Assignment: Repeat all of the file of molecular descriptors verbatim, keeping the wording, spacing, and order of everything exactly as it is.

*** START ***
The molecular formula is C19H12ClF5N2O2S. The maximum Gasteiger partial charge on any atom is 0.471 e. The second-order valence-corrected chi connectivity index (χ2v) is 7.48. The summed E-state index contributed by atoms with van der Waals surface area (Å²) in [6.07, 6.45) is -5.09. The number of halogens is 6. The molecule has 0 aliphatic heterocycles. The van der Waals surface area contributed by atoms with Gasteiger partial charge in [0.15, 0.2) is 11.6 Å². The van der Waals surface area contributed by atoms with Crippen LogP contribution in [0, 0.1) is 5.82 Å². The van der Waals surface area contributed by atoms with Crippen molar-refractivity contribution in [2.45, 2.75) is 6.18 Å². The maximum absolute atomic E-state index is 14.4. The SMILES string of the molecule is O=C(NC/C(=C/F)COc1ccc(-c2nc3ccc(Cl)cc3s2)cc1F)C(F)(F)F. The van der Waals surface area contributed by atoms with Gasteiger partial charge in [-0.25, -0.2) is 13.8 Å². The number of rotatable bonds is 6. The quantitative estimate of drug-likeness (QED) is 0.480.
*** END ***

The molecular formula is C19H12ClF5N2O2S. The maximum Gasteiger partial charge on any atom is 0.471 e. The second-order valence-corrected chi connectivity index (χ2v) is 7.48. The summed E-state index contributed by atoms with van der Waals surface area (Å²) in [6.07, 6.45) is -5.09. The number of halogens is 6. The molecule has 0 aliphatic heterocycles. The van der Waals surface area contributed by atoms with Gasteiger partial charge in [0.15, 0.2) is 11.6 Å². The van der Waals surface area contributed by atoms with Crippen LogP contribution in [0, 0.1) is 5.82 Å². The van der Waals surface area contributed by atoms with Crippen molar-refractivity contribution in [2.45, 2.75) is 6.18 Å². The maximum absolute atomic E-state index is 14.4. The SMILES string of the molecule is O=C(NC/C(=C/F)COc1ccc(-c2nc3ccc(Cl)cc3s2)cc1F)C(F)(F)F. The van der Waals surface area contributed by atoms with Gasteiger partial charge in [-0.25, -0.2) is 13.8 Å². The number of rotatable bonds is 6. The quantitative estimate of drug-likeness (QED) is 0.480.